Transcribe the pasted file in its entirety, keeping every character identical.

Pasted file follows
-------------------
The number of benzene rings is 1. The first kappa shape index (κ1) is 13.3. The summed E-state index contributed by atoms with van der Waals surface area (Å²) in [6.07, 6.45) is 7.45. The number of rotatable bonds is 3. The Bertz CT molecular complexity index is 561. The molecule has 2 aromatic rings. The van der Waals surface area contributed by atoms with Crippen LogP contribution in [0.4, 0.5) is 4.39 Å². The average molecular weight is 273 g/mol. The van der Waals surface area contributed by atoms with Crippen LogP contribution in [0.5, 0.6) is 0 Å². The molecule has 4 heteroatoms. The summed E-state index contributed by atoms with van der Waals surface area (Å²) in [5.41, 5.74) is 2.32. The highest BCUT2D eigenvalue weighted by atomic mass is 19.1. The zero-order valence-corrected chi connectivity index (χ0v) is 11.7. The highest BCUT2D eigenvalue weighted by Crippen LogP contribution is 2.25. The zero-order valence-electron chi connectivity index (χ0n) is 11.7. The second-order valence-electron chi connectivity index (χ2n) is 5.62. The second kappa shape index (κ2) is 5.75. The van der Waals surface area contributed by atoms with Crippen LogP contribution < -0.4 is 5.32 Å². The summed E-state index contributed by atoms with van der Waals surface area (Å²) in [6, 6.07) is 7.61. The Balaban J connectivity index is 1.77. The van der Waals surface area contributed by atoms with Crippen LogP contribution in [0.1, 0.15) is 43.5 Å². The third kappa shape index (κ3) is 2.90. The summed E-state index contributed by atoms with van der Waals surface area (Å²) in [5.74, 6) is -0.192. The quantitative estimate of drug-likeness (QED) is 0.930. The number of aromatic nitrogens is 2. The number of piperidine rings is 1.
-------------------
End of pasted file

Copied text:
The number of benzene rings is 1. The first kappa shape index (κ1) is 13.3. The summed E-state index contributed by atoms with van der Waals surface area (Å²) in [6.07, 6.45) is 7.45. The number of rotatable bonds is 3. The Bertz CT molecular complexity index is 561. The molecule has 2 aromatic rings. The van der Waals surface area contributed by atoms with Crippen LogP contribution in [0.4, 0.5) is 4.39 Å². The average molecular weight is 273 g/mol. The van der Waals surface area contributed by atoms with Crippen LogP contribution in [0.5, 0.6) is 0 Å². The molecule has 4 heteroatoms. The summed E-state index contributed by atoms with van der Waals surface area (Å²) in [5.41, 5.74) is 2.32. The highest BCUT2D eigenvalue weighted by atomic mass is 19.1. The zero-order valence-corrected chi connectivity index (χ0v) is 11.7. The highest BCUT2D eigenvalue weighted by Crippen LogP contribution is 2.25. The zero-order valence-electron chi connectivity index (χ0n) is 11.7. The second-order valence-electron chi connectivity index (χ2n) is 5.62. The second kappa shape index (κ2) is 5.75. The van der Waals surface area contributed by atoms with Crippen LogP contribution < -0.4 is 5.32 Å². The summed E-state index contributed by atoms with van der Waals surface area (Å²) in [6, 6.07) is 7.61. The Balaban J connectivity index is 1.77. The van der Waals surface area contributed by atoms with Crippen LogP contribution in [0.1, 0.15) is 43.5 Å². The third kappa shape index (κ3) is 2.90. The summed E-state index contributed by atoms with van der Waals surface area (Å²) in [5.74, 6) is -0.192. The quantitative estimate of drug-likeness (QED) is 0.930. The number of aromatic nitrogens is 2. The number of piperidine rings is 1.